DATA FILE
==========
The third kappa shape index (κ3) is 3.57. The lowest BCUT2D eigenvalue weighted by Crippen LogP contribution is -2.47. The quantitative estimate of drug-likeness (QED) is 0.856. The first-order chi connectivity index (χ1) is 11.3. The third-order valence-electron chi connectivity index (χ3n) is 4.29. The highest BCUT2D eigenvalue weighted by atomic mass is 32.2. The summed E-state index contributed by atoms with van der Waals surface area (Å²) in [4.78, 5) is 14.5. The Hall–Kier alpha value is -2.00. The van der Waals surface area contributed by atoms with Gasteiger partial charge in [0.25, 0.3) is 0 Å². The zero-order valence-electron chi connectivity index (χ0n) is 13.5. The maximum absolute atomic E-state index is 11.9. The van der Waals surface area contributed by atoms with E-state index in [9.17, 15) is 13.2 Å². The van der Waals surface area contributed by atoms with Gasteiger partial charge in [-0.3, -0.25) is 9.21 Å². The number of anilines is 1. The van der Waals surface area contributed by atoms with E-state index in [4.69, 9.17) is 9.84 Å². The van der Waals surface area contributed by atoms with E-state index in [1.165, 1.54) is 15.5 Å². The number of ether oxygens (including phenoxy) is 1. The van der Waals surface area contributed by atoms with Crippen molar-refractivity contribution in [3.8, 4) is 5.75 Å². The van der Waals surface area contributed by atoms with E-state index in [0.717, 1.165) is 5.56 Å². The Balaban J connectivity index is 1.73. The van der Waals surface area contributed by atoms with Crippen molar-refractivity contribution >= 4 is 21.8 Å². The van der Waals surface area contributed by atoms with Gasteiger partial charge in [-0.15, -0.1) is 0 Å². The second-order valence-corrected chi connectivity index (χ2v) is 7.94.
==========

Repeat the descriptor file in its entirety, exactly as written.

The third kappa shape index (κ3) is 3.57. The lowest BCUT2D eigenvalue weighted by Crippen LogP contribution is -2.47. The quantitative estimate of drug-likeness (QED) is 0.856. The first-order chi connectivity index (χ1) is 11.3. The third-order valence-electron chi connectivity index (χ3n) is 4.29. The highest BCUT2D eigenvalue weighted by atomic mass is 32.2. The summed E-state index contributed by atoms with van der Waals surface area (Å²) in [4.78, 5) is 14.5. The Hall–Kier alpha value is -2.00. The van der Waals surface area contributed by atoms with Gasteiger partial charge in [0.25, 0.3) is 0 Å². The zero-order valence-electron chi connectivity index (χ0n) is 13.5. The maximum absolute atomic E-state index is 11.9. The van der Waals surface area contributed by atoms with E-state index in [9.17, 15) is 13.2 Å². The van der Waals surface area contributed by atoms with Gasteiger partial charge in [-0.3, -0.25) is 9.21 Å². The number of anilines is 1. The van der Waals surface area contributed by atoms with E-state index in [4.69, 9.17) is 9.84 Å². The van der Waals surface area contributed by atoms with E-state index in [1.165, 1.54) is 15.5 Å². The number of ether oxygens (including phenoxy) is 1. The van der Waals surface area contributed by atoms with Crippen molar-refractivity contribution in [3.8, 4) is 5.75 Å². The van der Waals surface area contributed by atoms with E-state index in [0.717, 1.165) is 5.56 Å². The Balaban J connectivity index is 1.73. The van der Waals surface area contributed by atoms with Crippen molar-refractivity contribution >= 4 is 21.8 Å². The van der Waals surface area contributed by atoms with Gasteiger partial charge in [-0.15, -0.1) is 0 Å². The second-order valence-corrected chi connectivity index (χ2v) is 7.94.